New kids on the block

New kids on the block

The debate on children leaving their homes to join the outlawed Kurdistan Workers’ Party (PKK) is still very much alive in Turkey. Prime Minister Recep Tayyip Erdoğan is challenging the Peace and Democracy Party (BDP) to bring them back, but the co-chairs of the BDP and its sister party, the Peoples’ Democratic Party (HDP), Selahattin Demirtaş and Ertuğrul Kürkçü, refused to take the claims seriously.

So what is really happening there?

Since the beginning of the peace talks between PKK leader Abdullah Öcalan and Turkish intelligence, there has been a relative period of calm in the southeast. There were sporadic attacks on military convoys but very few incidents of serious threats were reported. That was basically due to the blackout of mainstream media coverage of the happenings in and around the Şırnak and Hakkari area.

A peace initiative formed by women called “Women for Peace” visited the Kandil mountains last summer and talked to female guerillas about the future of the process. Nimet Tanrıkulu, a peace activist and a good friend of mine, had observed in July 2013 that even then, there were teenagers coming to Kandil, partly out of curiosity but mainly to feel the prestige of being a part of the Kurdish guerilla movement.

During a visit to Arbil two years ago, while interviewing the chairman of Rojava’s Democratic Union Party (PYD), Muslim Salih, I met a young student from Hakkari in a hotel lobby. He had showed me his brand-new iPhone. “It is nicer here,” he said. “Much nicer than Hakkari. I bought a cheaper phone, there are girls, movie theaters. Maybe I can study here.”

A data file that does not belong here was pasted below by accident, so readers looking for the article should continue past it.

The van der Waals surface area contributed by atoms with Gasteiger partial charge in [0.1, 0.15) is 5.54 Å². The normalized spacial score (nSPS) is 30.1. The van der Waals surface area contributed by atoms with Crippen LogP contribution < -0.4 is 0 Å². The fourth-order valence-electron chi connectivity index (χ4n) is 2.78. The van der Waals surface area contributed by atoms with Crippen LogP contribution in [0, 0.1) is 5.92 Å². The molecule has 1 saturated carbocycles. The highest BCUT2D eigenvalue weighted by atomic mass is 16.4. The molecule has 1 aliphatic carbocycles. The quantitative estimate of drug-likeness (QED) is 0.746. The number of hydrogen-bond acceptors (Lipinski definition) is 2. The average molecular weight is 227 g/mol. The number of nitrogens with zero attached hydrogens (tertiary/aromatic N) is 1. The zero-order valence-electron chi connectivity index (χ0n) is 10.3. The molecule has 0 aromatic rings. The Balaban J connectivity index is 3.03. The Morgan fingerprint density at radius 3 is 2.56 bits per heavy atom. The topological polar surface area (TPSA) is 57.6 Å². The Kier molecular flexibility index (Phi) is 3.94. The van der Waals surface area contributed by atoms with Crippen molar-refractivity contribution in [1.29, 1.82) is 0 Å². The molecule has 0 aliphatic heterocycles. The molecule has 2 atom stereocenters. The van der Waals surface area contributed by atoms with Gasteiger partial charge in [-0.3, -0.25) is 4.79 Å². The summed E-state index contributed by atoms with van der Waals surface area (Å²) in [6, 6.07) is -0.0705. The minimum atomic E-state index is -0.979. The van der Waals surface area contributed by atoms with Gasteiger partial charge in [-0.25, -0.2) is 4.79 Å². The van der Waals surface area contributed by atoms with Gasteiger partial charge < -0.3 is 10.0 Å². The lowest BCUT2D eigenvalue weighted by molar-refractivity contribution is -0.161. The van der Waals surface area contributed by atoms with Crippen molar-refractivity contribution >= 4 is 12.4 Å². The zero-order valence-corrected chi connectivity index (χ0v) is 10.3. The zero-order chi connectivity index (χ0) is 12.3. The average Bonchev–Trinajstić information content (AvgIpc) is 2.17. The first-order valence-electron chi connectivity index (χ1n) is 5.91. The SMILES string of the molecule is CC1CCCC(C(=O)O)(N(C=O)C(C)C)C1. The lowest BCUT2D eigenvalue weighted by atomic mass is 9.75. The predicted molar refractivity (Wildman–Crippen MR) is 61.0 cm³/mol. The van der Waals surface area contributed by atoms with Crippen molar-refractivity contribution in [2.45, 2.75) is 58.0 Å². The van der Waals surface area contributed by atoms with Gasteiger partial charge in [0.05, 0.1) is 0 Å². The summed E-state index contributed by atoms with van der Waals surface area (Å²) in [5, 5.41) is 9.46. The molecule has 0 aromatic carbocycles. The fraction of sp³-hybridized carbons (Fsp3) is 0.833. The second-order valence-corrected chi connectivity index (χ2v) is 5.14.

This young man’s simple pleasures about life had defined most of what is missing in the Kurdish area now. For more than a year, the peace talks have been taken for granted by the majority of the Turkish population and the political actors in Ankara. Now a heated summer is coming. The peace dividend has not been realized in the region. Except for the construction boom, there are very few attractions and career prospects for young people.

According to the latest Turkish Intelligence Organization (MİT) reports, more than 300 teenagers have left their homes to join the ranks of the PKK since the beginning of the peace talks, most of them may even be adults now. Among young girls, the main reason is to avoid forced marriages. The “Women for Peace” initiative has also noted the increase in domestic violence cases in the southeast since the withdrawal of PKK guerillas from the mountains. Among young boys, the motive was to be able to come back with a full amnesty and name recognition inside the PKK to get a political or economic position.

So the heated debate comes back with a full question. Can these youngsters that fled their homes for the mountains be considered adults? Can they make their own political decisions? Or were they forced into a possible armed conflict? No matter when they come back, they will be the defining factor in the peace process.

The BDP is claiming that Ankara and MİT are pushing the families that started sit-ins to bring their kids back. Even if these claims are true, Turkey’s biggest Kurdish political movement must invite other parties for mediation. The “Women for Peace” initiative for example, is going to Diyarbakır this weekend to seek a solution to the crisis. Sources in the region predict that if the government does not accelerate the peace talks, there is a high possibility of civil resistance if not more organized urban violence.

As long as the Turkish state and the Kurds do not come to a full reconciliation, the mountains will remain as an option for the kids of the southeast. Not always to fight, but always to escape.